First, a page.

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Look Back in Anger at Arts Theatre

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by Haydn Radford (subscribe)
Haydn Radford -A freelance writer born in Adelaide, who loves living here. I write about movies, theatre, entertainment, literary and art events. I am happy to promote & review your events. www.weekendnotes.com/profile/121822
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A classic stunning social drama set in 1950's
Photo courtesy of The Adelaide Repertory Theatre


The Adelaide Repertory Theatre is proud to present John Osborne's play, Look Back in Anger as its third production for 2019, beginning August 29 at the Arts Theatre.

With over 30 years in acting both professionally and in community theatre, Lesley Reed returns for her second directorial effort. She directed Incorruptible last year, which won the Adelaide Theatre Guide Best Comedy award for Galleon Theatre Group.

Reed said, "For lovers of classic theatre Look Back in Anger ticks all the boxes. Seeing this play provides today's theatregoer the opportunity to witness a true milestone in the history of theatre. The play still presents issues that are still relevant today. It is interesting for audiences to compare the prevailing attitudes of the times to those of today too; especially the treatment of women within some marriages. But how much have we changed?

Photographer: Norm Caddick.


In the mid-1950s Look Back in Anger was instrumental in changing the course of world theatre, with its new, realistic presentation of life's timeless issues, including marital breakdown, rejection of 'official' attitudes and more. Instead of theatre productions presenting debonair, 'feelgood' entertainment, such as post-WW II musicals aimed at an older, middle-class audience, Look Back in Anger offered a new, realistic presentation which met with a mix of shock, horror and acclaim."

After World War ll, the British working class has contributed to the war effort, rightly expected that opportunities would be better for them. They were disappointed, and discontent increased, just as discontent about social injustice abounds today. The play's themes are potentially controversial today, just as they were in the 1950's and this in itself attracts audiences.

Reed said, "John Osborne was one of a group of socially disgruntled young playwrights in Britain who rallied against the class system. He was seen as the original 'angry young man' and his main protagonist, Jimmy Porter, has now become synonymous with that term."

Photographer: Norm Caddick.


Initially Look Back in Anger was met with mixed and negative reviews. Fortunately for Osborne three major theatre critics hailed the play as "A play of extraordinary importance" (Derek Granger), "Osborne's a writer of outstanding promise" (Harold Hobson) and "It is the best young play of its decade" (Kenneth Tynan).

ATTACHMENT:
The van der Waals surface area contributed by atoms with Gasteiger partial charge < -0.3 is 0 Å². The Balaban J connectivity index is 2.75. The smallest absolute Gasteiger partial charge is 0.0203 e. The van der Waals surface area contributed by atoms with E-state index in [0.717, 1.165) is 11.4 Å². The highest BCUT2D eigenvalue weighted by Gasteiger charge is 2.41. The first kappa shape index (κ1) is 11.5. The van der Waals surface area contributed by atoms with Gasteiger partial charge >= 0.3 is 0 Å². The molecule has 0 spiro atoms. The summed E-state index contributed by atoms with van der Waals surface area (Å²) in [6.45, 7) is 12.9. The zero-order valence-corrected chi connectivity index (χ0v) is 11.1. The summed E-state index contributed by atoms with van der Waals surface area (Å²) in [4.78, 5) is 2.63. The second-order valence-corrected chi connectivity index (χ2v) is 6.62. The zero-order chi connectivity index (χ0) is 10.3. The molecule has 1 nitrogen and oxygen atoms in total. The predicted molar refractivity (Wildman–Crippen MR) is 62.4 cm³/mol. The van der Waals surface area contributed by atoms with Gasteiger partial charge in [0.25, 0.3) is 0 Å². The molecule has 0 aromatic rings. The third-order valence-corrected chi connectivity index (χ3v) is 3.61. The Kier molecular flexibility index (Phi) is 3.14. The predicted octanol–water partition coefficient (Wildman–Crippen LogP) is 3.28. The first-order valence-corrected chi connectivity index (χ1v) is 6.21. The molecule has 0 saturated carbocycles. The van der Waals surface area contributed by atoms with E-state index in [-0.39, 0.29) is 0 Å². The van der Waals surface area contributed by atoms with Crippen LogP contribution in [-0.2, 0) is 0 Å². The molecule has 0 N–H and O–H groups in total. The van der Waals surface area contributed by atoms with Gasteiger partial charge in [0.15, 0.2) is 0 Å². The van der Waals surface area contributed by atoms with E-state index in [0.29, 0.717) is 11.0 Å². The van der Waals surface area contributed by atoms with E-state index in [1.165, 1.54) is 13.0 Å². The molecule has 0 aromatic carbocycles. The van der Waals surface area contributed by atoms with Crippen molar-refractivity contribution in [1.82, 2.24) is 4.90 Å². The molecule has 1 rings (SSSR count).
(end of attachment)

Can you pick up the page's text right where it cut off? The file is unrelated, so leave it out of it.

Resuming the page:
Later an excerpt was shown on television and generated more interest. In 1959 the movie version directed by Tony Richardson, starring Richard Burton, Claire Bloom and Mary Ure was released and nominated for Best British Film, Best British Actor and Best Film Screenplay. In 1960, a novelisation of the play written by John Burke was published and became a best-seller.

Why does the Repertory Theatre wish to perform Look Back in Anger?

Reed said, "The play is relevant for contemporary audiences, and as a stunning and often shocking drama, it is a powerful and absorbing work, worthy of staging. Themes include marriage breakdown, the angst of disadvantaged young people, misogyny, love vs emotional dependence, unresolved grief and more. Yet it still has lightness."

What is special about this production that will have audiences feel it is a must-see-play?

Reed said, "A deliberate 'filmic' feel to the production has been created. It is set in a rundown room in a Victorian-era boarding house in the English midlands. Most audiences won't see beyond the one room in the house. Elements from Osborne's play directions within the play script, take the acting into the entire attic floor, which is relevant only to this production. Through the use of original newsreel footage of the 1950's the play is set in the 1950's social context."

The sought after cast are very skilled. It includes NIDA trained actor, Adam Tuominen as Jimmy Porter, as well as Leah Lowe, James Edwards, Jessica Carroll and Jack Robins.
The cast is directed by Lesley Reed "to use character-based initiative to move about the stage in an instinctive way, adding to the sense of immediacy and reality."

The original music has been created by Adelaide musician Kim Orchard, who also composed the score for Incorruptible.


Photographer: Norm Caddick.

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Why? The play is relevant for contemporary audiences, and as a stunning and often shocking drama, it is a powerful and absorbing work, worthy of staging.
When: Thur 29 Aug at 8pm Fri 30 Aug at 8pm Sat 31 Aug at 8pm Wed 4 Sep at 8pm Thu 5 Sep at 8pm Fri 6 Sep at 8pm Sat 7 Sep at 2pm Sat 7 Sep at 8pm
Phone: 08 82125777
Where: The Arts Theatre, 53 Angas Street, Adelaide
Cost: Adult: $22 / Concession $17. Become a subscriber: 5 Tickets $70. Incredible $14 per ticket to be used anyway you like during 2019.
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